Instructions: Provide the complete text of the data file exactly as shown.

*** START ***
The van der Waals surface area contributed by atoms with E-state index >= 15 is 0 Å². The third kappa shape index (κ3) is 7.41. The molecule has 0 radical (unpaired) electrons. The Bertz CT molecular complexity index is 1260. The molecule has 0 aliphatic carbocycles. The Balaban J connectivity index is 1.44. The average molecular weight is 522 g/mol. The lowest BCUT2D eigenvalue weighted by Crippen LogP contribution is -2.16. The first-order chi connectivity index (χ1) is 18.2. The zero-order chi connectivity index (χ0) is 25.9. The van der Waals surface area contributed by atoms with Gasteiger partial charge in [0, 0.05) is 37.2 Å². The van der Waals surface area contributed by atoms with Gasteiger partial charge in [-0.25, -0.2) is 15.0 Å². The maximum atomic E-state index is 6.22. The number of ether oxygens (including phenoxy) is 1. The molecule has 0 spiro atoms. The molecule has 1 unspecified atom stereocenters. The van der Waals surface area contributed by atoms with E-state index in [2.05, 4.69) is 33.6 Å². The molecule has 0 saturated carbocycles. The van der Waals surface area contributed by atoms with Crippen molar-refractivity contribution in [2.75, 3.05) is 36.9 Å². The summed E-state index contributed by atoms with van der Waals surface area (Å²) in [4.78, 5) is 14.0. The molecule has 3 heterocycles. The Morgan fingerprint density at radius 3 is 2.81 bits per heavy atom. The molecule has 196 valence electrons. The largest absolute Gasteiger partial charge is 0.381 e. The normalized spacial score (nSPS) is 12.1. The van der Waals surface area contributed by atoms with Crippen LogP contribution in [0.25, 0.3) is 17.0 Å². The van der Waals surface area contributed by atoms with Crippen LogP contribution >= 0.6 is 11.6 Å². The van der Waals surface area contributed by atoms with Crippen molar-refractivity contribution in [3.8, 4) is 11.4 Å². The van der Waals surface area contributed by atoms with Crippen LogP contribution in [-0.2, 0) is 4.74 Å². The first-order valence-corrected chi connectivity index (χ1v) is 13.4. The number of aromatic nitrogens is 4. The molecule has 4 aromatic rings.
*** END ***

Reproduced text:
The van der Waals surface area contributed by atoms with E-state index >= 15 is 0 Å². The third kappa shape index (κ3) is 7.41. The molecule has 0 radical (unpaired) electrons. The Bertz CT molecular complexity index is 1260. The molecule has 0 aliphatic carbocycles. The Balaban J connectivity index is 1.44. The average molecular weight is 522 g/mol. The lowest BCUT2D eigenvalue weighted by Crippen LogP contribution is -2.16. The first-order chi connectivity index (χ1) is 18.2. The zero-order chi connectivity index (χ0) is 25.9. The van der Waals surface area contributed by atoms with Gasteiger partial charge in [0, 0.05) is 37.2 Å². The van der Waals surface area contributed by atoms with Gasteiger partial charge in [-0.25, -0.2) is 15.0 Å². The maximum atomic E-state index is 6.22. The number of ether oxygens (including phenoxy) is 1. The molecule has 0 spiro atoms. The molecule has 1 unspecified atom stereocenters. The van der Waals surface area contributed by atoms with E-state index in [2.05, 4.69) is 33.6 Å². The molecule has 0 saturated carbocycles. The van der Waals surface area contributed by atoms with Crippen molar-refractivity contribution in [2.75, 3.05) is 36.9 Å². The summed E-state index contributed by atoms with van der Waals surface area (Å²) in [4.78, 5) is 14.0. The molecule has 3 heterocycles. The Morgan fingerprint density at radius 3 is 2.81 bits per heavy atom. The molecule has 196 valence electrons. The largest absolute Gasteiger partial charge is 0.381 e. The normalized spacial score (nSPS) is 12.1. The van der Waals surface area contributed by atoms with Crippen LogP contribution in [0.25, 0.3) is 17.0 Å². The van der Waals surface area contributed by atoms with Crippen LogP contribution >= 0.6 is 11.6 Å². The van der Waals surface area contributed by atoms with Crippen molar-refractivity contribution in [3.8, 4) is 11.4 Å². The van der Waals surface area contributed by atoms with Crippen LogP contribution in [-0.2, 0) is 4.74 Å². The first-order valence-corrected chi connectivity index (χ1v) is 13.4. The number of aromatic nitrogens is 4. The molecule has 4 aromatic rings.